EPW Hearing Statement: Improving America’s Transportation Infrastructure: The Road Forward

WASHINGTON – Today, the U.S. Senate Environment and Public Works Committee held the hearing, “Improving America’s Transportation Infrastructure: The Road Forward.” Below is the opening statement of Ranking Member Tom Carper (D-Del.), as prepared for delivery:

“First, let me welcome Secretary Elaine Chao and congratulate you on your appointment and confirmation as Secretary of Transportation. Thank you for appearing before our committee today. We’re happy to have you here in the Environment and Public Works Committee in what is your first hearing since your confirmation as Secretary. I hope this will be the first of many times that we can come together to identify issues and solutions to improve our transportation system, which I know is a priority that all of us share. You have taken a leadership role at a critical juncture for transportation.

“In just over three years, we will face an insolvency crisis for the Highway Trust Fund. We face this crisis in large part because we haven’t raised the gas and diesel taxes in 24 years or adjusted them for inflation. Revenues have stayed flat, while the construction costs to build roads and bridges keep increasing. We managed to pay for the FAST Act in 2015 by pilfering $70 billion from other accounts. According to the Congressional Budget Office estimates, we’ll need to find $115 billion in 2020 in order to continue providing the same level of funding plus inflation for the next five-year bill. In fact, when we take up the next transportation bill, we will need to do a lot more than maintain our current level of spending.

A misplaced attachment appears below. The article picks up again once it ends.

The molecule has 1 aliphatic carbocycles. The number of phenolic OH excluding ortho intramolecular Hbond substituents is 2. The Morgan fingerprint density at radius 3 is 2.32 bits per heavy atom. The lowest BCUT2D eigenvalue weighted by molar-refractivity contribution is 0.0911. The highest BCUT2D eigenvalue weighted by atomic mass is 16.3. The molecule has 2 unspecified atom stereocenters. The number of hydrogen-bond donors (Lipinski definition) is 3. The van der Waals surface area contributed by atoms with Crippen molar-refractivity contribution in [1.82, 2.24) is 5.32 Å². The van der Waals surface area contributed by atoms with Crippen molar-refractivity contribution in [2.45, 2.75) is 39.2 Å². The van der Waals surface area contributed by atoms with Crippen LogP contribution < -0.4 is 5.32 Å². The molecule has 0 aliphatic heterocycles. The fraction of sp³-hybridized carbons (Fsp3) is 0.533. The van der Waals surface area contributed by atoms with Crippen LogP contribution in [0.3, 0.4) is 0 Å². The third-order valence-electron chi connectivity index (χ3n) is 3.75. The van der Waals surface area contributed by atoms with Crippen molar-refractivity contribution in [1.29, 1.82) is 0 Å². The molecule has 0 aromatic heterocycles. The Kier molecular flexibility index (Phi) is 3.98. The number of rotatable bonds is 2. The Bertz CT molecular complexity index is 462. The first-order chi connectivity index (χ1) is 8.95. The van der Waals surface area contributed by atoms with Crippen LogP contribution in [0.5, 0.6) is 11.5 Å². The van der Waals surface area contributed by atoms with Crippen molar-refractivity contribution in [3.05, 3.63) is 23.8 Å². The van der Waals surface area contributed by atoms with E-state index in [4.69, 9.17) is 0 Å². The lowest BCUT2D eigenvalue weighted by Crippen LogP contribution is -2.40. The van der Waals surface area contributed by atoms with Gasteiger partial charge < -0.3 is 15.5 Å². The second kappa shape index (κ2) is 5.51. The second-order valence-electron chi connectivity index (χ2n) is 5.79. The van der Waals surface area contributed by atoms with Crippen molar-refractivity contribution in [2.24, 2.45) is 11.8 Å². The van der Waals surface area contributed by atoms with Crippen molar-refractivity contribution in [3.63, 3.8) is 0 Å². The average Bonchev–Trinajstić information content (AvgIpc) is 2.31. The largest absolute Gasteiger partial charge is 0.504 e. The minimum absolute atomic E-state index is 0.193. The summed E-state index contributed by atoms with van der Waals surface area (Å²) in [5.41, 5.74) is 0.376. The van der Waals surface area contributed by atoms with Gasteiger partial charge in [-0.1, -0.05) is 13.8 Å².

“Plain and simple, the amount that we’re spending today is woefully short of what we should be spending if we want to have the roads, highways and bridges that our country and its people need. We face an $836 billion backlog of good highway and bridge projects, and we have a $90 billion backlog for transit. The underinvestment shows in the condition of our assets. The 2017 report card from Society of Civil Engineers gives roads in this nation a D, and our transit systems receive a D minus. Spending on transportation at almost all levels of government must increase, and the federal government should lead the way.

“That is why I was heartened to hear President Trump’s campaign pledge to spend $1 trillion on infrastructure. I hope that, when the administration finally releases its proposal, it will include plans for direct spending to address this investment backlog. When we invest in transportation, we also have to choose investments wisely in order to make the best use of scarce federal dollars. Some of the changes made by this committee in the last two authorization bills—oftentimes referred to as ‘streamlining’ – will help improve transportation planning and project delivery. Unfortunately, many of these changes have not yet been implemented by the Department of Transportation, and the rules have been put on hold for the past few months. I sincerely hope that you and your team will focus on ensuring a fast and effective implementation of the remaining MAP-21 and FAST Act provisions.

“The transportation world today also faces a grave safety challenge. Last year, more than 40,000 people lost their lives on our roads. Over the last two years, this number has increased more quickly than at any other time in the last half-century. As you know, safety is a central part of the mission of the Department of Transportation, and I hope you will make it part of your personal mission as Secretary.

“In short, there is no shortage of challenges ahead. We know that. But where there is adversity, there is also opportunity. An important part of our jobs is to find it. New technology and innovation in vehicles has the potential to dramatically improve safety and increase the efficiency of our roadways. Advances in construction materials will enable us to build infrastructure that is stronger, lighter, less expensive, and more sustainable. I am also hopeful that innovation can help point the way toward a new source of revenue or a means of collecting road user charges in a secure and cost-effective way.

“In closing, let me reiterate that we look forward to your testimony, to working with you, with USDOT and with a multitude of stakeholders across America in the days ahead. Today though, we look forward to hearing your testimony and to joining with you in a fruitful and productive conversation. The American people want us to work together to address our transportation woes, and that’s what I want to do, as well.”